DISCUSSION


The mixed-method analysis provides a rich understanding of the ways in which undocumented undergraduates are thriving by contributing to their families and their communities despite the obstacles they face. The quantitative analysis of Latino undocumented undergraduates reveals the high levels of engagement of this population in social responsibilities. The majority of the undocumented students surveyed reported a variety of ways in which they contributed to their families and communities by translating, providing advice, mentoring young people, and engaging in causes they cared about. This finding corroborates the work by Suárez-Orozco and colleagues (2015).


The quantitative data revealed a number of group differences patterns in engagement based on DACA status, first-generation-to-college status, and gender with regard to participation in a variety of family and community activities. There were no observed differences, however, with regard to family income status. Previous literature suggests that low-income students from a variety of ethnic/racial and immigrant generation backgrounds engaged in these types of activities as a normative part of their development (Katsiaficas, 2015). These findings extend this work to suggest that contributing to family and community is particularly developmentally salient for undocumented undergraduates regardless of their family income level.


There were few quantitative differences with regard to first-generation college students. Specifically, those who were the first in their families to attend college reported helping their family members with translation more often than those who were not the first in their families to attend college, and they reported receiving less advice from family members. Furthermore, those with DACA reported having more family responsibilities than those without DACA status, whereas those without DACA status reported having more community responsibilities. The intersections of undocumented status, DACA status, and first-generation-to-college status may interact in complex, nuanced ways. These findings were deepened by our qualitative analysis.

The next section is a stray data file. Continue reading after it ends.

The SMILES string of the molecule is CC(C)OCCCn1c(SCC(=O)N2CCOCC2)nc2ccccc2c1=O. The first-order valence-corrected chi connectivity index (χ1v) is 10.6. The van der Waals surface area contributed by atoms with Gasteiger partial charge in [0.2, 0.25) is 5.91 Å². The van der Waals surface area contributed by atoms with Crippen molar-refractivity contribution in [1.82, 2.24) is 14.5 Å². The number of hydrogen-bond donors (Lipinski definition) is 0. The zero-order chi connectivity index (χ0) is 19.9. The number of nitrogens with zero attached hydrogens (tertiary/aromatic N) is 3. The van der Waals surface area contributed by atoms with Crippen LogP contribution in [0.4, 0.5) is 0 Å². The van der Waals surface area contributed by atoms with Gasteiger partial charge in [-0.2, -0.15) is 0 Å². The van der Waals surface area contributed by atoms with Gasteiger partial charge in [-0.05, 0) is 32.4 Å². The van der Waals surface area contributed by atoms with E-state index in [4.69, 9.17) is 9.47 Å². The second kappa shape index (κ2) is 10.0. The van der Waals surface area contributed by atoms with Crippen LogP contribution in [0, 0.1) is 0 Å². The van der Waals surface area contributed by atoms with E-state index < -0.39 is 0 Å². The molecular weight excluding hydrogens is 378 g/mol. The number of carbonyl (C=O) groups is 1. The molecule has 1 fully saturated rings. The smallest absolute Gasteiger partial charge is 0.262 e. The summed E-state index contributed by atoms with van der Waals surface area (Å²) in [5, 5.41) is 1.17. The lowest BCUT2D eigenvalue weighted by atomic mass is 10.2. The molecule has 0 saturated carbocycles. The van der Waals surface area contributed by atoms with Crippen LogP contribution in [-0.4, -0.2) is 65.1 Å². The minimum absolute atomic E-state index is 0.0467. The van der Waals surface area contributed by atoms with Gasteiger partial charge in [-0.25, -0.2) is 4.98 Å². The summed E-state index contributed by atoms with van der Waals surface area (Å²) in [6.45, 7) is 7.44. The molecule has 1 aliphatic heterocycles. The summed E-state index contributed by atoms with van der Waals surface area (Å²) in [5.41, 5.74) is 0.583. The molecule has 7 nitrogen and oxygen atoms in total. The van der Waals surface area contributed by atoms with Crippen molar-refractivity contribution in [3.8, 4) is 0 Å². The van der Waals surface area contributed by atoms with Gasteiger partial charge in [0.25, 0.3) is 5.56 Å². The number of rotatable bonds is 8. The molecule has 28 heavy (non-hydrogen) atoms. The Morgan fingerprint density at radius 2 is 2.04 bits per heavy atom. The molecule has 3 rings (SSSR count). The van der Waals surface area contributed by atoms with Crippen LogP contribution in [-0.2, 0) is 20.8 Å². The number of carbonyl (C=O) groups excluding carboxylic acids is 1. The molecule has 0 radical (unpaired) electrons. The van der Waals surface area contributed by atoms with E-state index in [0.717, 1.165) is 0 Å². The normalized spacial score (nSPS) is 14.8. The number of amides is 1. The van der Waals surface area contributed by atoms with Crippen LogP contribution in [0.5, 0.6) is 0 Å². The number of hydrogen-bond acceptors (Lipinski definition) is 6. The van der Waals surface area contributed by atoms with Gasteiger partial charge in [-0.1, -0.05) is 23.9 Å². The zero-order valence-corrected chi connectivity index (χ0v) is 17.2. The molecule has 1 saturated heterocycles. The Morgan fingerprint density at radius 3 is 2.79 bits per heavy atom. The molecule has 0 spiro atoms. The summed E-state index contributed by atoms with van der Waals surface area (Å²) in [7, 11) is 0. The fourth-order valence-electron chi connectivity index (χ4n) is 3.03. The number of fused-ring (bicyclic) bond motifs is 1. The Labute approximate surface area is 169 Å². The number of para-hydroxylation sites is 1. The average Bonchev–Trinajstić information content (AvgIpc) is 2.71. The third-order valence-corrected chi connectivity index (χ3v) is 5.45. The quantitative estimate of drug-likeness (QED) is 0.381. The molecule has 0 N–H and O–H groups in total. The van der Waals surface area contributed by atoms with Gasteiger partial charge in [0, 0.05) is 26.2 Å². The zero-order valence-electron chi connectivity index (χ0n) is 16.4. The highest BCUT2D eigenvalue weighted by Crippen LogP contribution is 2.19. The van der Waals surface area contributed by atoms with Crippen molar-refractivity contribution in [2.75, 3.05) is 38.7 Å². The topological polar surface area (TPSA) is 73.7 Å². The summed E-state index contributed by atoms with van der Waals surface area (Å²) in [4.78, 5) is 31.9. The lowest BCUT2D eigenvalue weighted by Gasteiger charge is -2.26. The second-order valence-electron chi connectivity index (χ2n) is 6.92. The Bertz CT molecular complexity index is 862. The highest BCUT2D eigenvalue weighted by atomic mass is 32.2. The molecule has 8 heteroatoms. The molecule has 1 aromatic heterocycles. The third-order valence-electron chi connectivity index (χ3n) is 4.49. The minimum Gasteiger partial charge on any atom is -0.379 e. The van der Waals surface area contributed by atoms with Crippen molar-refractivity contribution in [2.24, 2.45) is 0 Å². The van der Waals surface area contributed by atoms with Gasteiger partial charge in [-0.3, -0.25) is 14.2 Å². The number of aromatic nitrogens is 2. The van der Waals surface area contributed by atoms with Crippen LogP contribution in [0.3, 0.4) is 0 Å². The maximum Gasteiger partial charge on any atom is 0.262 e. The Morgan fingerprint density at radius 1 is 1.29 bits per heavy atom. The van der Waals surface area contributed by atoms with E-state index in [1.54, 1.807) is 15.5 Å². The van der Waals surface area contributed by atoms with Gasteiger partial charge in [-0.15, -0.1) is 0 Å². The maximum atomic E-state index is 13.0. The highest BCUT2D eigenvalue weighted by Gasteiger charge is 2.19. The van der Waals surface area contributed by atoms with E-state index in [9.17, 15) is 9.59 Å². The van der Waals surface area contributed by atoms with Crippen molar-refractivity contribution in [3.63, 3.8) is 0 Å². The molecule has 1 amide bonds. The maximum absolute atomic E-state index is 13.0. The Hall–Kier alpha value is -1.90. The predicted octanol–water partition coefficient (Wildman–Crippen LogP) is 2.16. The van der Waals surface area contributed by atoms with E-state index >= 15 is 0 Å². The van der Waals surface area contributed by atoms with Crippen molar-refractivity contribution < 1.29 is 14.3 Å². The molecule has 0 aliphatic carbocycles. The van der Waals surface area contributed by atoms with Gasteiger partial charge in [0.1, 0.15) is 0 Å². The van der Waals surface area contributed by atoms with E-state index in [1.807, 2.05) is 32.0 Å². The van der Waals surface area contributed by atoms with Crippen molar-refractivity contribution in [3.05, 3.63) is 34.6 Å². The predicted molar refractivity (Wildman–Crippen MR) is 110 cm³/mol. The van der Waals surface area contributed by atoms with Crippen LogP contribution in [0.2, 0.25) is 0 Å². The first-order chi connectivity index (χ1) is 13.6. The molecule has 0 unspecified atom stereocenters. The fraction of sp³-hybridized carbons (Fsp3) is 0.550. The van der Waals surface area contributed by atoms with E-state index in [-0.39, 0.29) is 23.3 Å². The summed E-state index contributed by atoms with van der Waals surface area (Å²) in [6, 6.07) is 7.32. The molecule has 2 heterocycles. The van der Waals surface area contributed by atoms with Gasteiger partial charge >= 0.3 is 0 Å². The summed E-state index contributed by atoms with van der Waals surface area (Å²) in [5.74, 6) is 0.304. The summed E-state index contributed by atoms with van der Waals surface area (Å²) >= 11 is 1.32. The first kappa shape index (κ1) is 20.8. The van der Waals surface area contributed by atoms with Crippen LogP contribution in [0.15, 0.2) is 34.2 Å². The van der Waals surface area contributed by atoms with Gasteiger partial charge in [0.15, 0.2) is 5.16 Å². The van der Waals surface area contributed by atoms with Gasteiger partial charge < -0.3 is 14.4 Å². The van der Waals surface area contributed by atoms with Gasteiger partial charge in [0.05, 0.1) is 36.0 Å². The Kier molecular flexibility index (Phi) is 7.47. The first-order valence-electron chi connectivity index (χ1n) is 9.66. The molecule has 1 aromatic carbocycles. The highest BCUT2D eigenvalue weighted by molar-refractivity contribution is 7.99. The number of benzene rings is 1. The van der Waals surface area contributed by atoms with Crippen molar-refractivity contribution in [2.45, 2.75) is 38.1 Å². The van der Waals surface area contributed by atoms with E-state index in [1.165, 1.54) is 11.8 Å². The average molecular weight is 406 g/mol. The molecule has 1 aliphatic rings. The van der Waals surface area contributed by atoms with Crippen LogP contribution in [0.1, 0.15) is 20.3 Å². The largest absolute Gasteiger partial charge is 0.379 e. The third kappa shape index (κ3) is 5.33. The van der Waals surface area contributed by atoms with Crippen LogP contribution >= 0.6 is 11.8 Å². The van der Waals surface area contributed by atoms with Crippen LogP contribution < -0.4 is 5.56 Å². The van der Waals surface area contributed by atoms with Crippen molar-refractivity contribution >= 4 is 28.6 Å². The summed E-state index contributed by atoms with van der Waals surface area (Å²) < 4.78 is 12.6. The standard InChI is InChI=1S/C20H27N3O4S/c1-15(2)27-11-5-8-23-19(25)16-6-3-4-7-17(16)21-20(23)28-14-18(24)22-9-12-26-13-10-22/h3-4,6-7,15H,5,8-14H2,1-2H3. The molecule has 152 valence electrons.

Women reported providing more support to their families than their male peers across a variety of domains. This finding is in line with others, who found that as immigrant-origin female adolescents develop into women, they often take on the burden of household and family responsibilities in immigrant-origin families (Suárez-Orozco & Qin, 2006; Valenzuela, 1999). Further, young women often take on the role of caretaker in their families, particularly when affected by undocumented status (Muñoz & Maldonado, 2011). As Espín (1999) noted, immigrant young women become the “keepers of culture” in their families and communities (Espín, 1999). As their families migrate from contexts often marked by collectivistic to individualistic values, maintaining the values of social relationships and interdependence often falls on young women (Greenfield, 2009). However, the qualitative portraits remind us that despite these patterns, across the board, Latina/o undocumented undergraduates are highly engaged in their families and communities in a variety of ways.